"What we've learned through the course of this program is that this is really not a sensible way for the health care system to be run."
That was Gary Cohen, director of the Department of Health and Human Services' Center for Consumer Information and Insurance Oversight. He was talking about the apparently surprising need to halt enrollments in a program designed as a temporary bridge for people with pre-existing conditions who couldn't wait to be covered by the Affordable Care Act (a.k.a. Obamacare) when it fully kicks in next year. The program was allocated $5 billion, but some estimate it would take $40 billion to fund the effort.
Such surprises are becoming routine. The New York Times has reported that many small and midsize firms may be opting out of Obamacare entirely. "The new health care law created powerful incentives for smaller employers to self-insure," Deborah J. Chollet of Mathematica Policy Research told the paper. "This trend could destabilize small-group insurance markets and erode protections provided by the Affordable Care Act."
It turns out that Obamacare actually makes self-insurance less of a gamble because you can always throw workers on public exchanges without penalty. Naturally, the administration's response is to look for ways to tighten the ratchet and make self-insurance harder. It's a typical response. The shortcomings of a wildly ambitious law only justify more regulatory strong-arming.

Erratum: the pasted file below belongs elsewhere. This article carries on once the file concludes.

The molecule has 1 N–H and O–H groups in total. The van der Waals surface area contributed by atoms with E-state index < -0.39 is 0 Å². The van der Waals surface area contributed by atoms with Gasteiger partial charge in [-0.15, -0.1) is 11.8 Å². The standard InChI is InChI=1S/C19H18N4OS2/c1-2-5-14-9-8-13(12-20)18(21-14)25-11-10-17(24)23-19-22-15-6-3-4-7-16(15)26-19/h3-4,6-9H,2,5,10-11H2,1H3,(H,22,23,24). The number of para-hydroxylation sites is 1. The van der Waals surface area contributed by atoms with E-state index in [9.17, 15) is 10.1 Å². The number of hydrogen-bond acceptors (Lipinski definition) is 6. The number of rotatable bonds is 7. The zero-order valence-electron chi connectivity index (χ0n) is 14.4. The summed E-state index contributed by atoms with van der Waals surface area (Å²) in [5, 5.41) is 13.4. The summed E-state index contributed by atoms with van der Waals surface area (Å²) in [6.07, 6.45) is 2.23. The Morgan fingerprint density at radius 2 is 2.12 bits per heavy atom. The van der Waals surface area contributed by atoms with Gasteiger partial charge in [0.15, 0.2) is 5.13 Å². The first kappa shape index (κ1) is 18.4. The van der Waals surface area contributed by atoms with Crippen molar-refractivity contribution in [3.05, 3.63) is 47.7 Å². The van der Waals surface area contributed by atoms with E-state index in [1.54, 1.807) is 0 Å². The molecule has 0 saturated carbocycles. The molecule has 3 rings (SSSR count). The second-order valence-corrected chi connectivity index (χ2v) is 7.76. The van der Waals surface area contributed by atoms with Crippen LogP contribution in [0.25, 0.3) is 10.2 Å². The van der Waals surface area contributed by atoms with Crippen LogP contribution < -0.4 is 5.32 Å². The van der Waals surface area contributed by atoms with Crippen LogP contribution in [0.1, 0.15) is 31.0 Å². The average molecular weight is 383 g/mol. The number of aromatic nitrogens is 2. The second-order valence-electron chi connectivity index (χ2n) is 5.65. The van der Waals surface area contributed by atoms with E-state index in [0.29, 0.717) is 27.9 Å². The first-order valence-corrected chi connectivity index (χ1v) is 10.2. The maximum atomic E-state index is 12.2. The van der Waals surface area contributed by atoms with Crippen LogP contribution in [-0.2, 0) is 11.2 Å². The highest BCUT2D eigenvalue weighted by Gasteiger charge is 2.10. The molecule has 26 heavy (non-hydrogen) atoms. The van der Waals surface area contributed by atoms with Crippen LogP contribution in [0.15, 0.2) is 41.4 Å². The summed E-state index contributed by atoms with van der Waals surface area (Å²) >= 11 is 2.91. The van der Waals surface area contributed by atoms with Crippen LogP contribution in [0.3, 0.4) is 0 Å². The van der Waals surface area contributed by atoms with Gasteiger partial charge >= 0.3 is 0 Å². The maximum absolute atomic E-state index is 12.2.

As Yuval Levin of the Ethics and Public Policy Center notes, the NYT never paused to ask why it's OK that "a design flaw in the law somehow empowers" regulators to punish private employers. But this is typical of so much press coverage of Obamacare; it's a given that it is the government's job to make sure the law is seen as successful, no matter what.
Although it's true that we collectively spent a lot of time shouting about Obamacare, we spent precious little time actually debating it. Most of the media covered the discussion as if it were a spectator sport, with the Democrats the hometown favorite. And much of the remainder seemed to assume that health care reporting amounted to explaining why Obamacare was a good idea. The facade of objectivity was often maintained by citing carefully crafted CBO projections that reflected political assumptions. Garbage in, garbage out.
Reality is teaching the propeller-heads a lesson. Despite President Obama's promise that his plan would not add "one dime" to the deficit, the Government Accountability Office announced last week that it would more likely add 62,000,000,000,000 dimes (or $6.2 trillion) over 75 years.